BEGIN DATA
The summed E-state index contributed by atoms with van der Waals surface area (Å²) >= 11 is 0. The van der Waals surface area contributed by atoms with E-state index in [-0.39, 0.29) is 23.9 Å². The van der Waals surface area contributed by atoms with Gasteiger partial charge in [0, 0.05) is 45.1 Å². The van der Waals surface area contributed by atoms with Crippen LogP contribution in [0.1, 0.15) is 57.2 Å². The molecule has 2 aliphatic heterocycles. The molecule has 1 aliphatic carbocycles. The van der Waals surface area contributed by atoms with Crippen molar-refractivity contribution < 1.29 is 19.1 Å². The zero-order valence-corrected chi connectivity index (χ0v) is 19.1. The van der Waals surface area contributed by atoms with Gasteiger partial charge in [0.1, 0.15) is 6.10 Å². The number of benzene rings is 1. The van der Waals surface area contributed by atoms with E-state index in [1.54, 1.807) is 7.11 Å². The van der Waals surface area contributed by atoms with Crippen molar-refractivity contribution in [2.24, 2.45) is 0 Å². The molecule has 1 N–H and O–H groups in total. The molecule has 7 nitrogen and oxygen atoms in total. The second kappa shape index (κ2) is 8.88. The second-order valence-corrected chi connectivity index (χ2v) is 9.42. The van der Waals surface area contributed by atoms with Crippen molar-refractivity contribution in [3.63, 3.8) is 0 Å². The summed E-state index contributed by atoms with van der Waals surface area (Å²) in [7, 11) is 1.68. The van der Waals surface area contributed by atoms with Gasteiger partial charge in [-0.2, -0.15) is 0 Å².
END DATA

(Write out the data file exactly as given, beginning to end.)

The summed E-state index contributed by atoms with van der Waals surface area (Å²) >= 11 is 0. The van der Waals surface area contributed by atoms with E-state index in [-0.39, 0.29) is 23.9 Å². The van der Waals surface area contributed by atoms with Gasteiger partial charge in [0, 0.05) is 45.1 Å². The van der Waals surface area contributed by atoms with Crippen LogP contribution in [0.1, 0.15) is 57.2 Å². The molecule has 2 aliphatic heterocycles. The molecule has 1 aliphatic carbocycles. The van der Waals surface area contributed by atoms with Crippen molar-refractivity contribution < 1.29 is 19.1 Å². The zero-order valence-corrected chi connectivity index (χ0v) is 19.1. The van der Waals surface area contributed by atoms with Gasteiger partial charge in [0.1, 0.15) is 6.10 Å². The number of benzene rings is 1. The van der Waals surface area contributed by atoms with E-state index in [1.54, 1.807) is 7.11 Å². The van der Waals surface area contributed by atoms with Crippen molar-refractivity contribution in [2.24, 2.45) is 0 Å². The molecule has 1 N–H and O–H groups in total. The molecule has 7 nitrogen and oxygen atoms in total. The second kappa shape index (κ2) is 8.88. The second-order valence-corrected chi connectivity index (χ2v) is 9.42. The van der Waals surface area contributed by atoms with Crippen molar-refractivity contribution in [3.63, 3.8) is 0 Å². The summed E-state index contributed by atoms with van der Waals surface area (Å²) in [7, 11) is 1.68. The van der Waals surface area contributed by atoms with Gasteiger partial charge in [-0.2, -0.15) is 0 Å².